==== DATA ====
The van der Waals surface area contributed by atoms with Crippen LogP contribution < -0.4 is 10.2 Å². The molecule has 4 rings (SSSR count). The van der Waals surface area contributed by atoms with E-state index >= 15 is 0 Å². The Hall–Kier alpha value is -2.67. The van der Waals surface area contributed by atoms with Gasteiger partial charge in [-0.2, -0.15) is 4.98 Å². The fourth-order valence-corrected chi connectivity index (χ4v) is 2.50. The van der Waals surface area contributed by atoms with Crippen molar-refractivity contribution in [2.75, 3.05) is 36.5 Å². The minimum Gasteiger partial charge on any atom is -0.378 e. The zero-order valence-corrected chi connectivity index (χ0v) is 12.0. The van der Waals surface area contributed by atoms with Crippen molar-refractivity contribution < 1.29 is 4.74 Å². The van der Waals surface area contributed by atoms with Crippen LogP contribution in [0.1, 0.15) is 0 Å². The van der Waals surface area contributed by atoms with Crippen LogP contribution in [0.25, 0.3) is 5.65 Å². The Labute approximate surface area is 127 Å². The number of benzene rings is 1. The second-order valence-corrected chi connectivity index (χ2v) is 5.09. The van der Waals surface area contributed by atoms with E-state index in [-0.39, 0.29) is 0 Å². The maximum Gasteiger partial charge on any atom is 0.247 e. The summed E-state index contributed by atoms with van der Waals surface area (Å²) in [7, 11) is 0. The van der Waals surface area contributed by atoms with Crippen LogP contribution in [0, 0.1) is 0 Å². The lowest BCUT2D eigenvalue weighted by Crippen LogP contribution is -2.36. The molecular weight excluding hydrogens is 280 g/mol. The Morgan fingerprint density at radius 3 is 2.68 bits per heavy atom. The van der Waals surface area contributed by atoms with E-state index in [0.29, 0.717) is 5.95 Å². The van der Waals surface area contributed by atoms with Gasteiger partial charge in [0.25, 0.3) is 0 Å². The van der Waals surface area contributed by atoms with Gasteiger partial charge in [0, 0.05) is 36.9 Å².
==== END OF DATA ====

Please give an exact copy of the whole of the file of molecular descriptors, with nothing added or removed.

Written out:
The van der Waals surface area contributed by atoms with Crippen LogP contribution < -0.4 is 10.2 Å². The molecule has 4 rings (SSSR count). The van der Waals surface area contributed by atoms with E-state index >= 15 is 0 Å². The Hall–Kier alpha value is -2.67. The van der Waals surface area contributed by atoms with Gasteiger partial charge in [-0.2, -0.15) is 4.98 Å². The fourth-order valence-corrected chi connectivity index (χ4v) is 2.50. The van der Waals surface area contributed by atoms with Crippen molar-refractivity contribution in [2.75, 3.05) is 36.5 Å². The minimum Gasteiger partial charge on any atom is -0.378 e. The zero-order valence-corrected chi connectivity index (χ0v) is 12.0. The van der Waals surface area contributed by atoms with Crippen molar-refractivity contribution < 1.29 is 4.74 Å². The van der Waals surface area contributed by atoms with Crippen LogP contribution in [0.1, 0.15) is 0 Å². The van der Waals surface area contributed by atoms with Crippen LogP contribution in [0.25, 0.3) is 5.65 Å². The Labute approximate surface area is 127 Å². The number of benzene rings is 1. The second-order valence-corrected chi connectivity index (χ2v) is 5.09. The van der Waals surface area contributed by atoms with E-state index in [-0.39, 0.29) is 0 Å². The maximum Gasteiger partial charge on any atom is 0.247 e. The summed E-state index contributed by atoms with van der Waals surface area (Å²) in [7, 11) is 0. The van der Waals surface area contributed by atoms with Crippen LogP contribution in [0, 0.1) is 0 Å². The lowest BCUT2D eigenvalue weighted by Crippen LogP contribution is -2.36. The molecular weight excluding hydrogens is 280 g/mol. The Morgan fingerprint density at radius 3 is 2.68 bits per heavy atom. The van der Waals surface area contributed by atoms with E-state index in [0.29, 0.717) is 5.95 Å². The van der Waals surface area contributed by atoms with Gasteiger partial charge in [0.25, 0.3) is 0 Å². The van der Waals surface area contributed by atoms with Gasteiger partial charge in [0, 0.05) is 36.9 Å².